The towns we work with are often far away from professional resources like architects, planners and landscape architects; yet they still need parks and courthouses, community centers, town halls and libraries. As younger families flee the big cities for a less hectic way of life, they bring with them the need for recreation opportunities-bike lanes and playgrounds, sports fields and hiking trails. Any of these projects requires preliminary design and planning services in order to apply for funding and gain local support. This is where we come in.
With a project in mind, communities will first reach out to their DOLA (Department of Local Affairs) Manager, who connect them with CCCD. Working with DOLA, we craft a detailed agreement about our role, the town’s needs and goals and the project’s trajectory from schematics to bricks and mortar…or grass and trees! From there we put on our thinking caps, pull out our sketch pads, and look for inspiration provided by the rich tableau of Colorado’s landscape and rural traditions.
Our students work alongside the stakeholders – the public officials, administrators and visionaries in every community – to craft a program and generate plans and vignettes that tell the story of a space transformed. We spend time in the community, not just walking the site, but also often drinking the coffee, tasting the food and walking the streets of the community to better understand the place we are being asked to improve.
After drafting a series of creative solutions, students present their ideas to the community. These meetings often lead to lively debate, and we all learn the importance of the art of listening. Our goal is to get as close to consensus as possible. it often takes a series of meetings and refinements to arrive at the design that will move forward for grant applications or investor bids and eventually construction.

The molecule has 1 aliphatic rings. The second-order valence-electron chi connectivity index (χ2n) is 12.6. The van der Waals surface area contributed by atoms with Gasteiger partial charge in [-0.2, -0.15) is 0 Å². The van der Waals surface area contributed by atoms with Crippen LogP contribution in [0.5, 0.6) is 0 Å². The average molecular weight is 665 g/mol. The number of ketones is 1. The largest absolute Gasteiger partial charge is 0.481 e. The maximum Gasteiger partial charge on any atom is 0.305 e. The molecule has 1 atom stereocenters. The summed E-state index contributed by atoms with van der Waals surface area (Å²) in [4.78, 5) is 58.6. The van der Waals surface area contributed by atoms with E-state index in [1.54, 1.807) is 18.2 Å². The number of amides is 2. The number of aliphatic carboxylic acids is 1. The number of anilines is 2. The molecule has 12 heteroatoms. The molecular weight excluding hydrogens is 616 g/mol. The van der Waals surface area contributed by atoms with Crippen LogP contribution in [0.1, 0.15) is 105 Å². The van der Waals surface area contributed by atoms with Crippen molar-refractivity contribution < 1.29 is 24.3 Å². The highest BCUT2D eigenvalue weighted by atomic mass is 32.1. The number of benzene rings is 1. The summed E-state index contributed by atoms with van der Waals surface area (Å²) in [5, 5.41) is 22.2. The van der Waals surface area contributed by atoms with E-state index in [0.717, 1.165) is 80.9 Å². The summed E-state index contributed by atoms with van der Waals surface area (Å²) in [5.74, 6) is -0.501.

Communities get a vocal role in designing a project they need, while students get the chance to engage in community-centered design. The process requires creativity, empathy, listening skills, and adaptability as well as the professionalism it takes to guide a project to fruition – all traits that will serve students well as they move forward in their careers. We are ambassadors for the university and also for our professions, who aim to help bridge the divide between rural and urban Colorado. Together, we become partners in the collaborative process, strengthening our capacity to envision more meaningful projects.
My experience at the CCCD helped me to understand how relationships and financial support between community organizations, government entities, and universities can be mutually beneficial in solving social issues in local areas.
Nola Idenformer student employee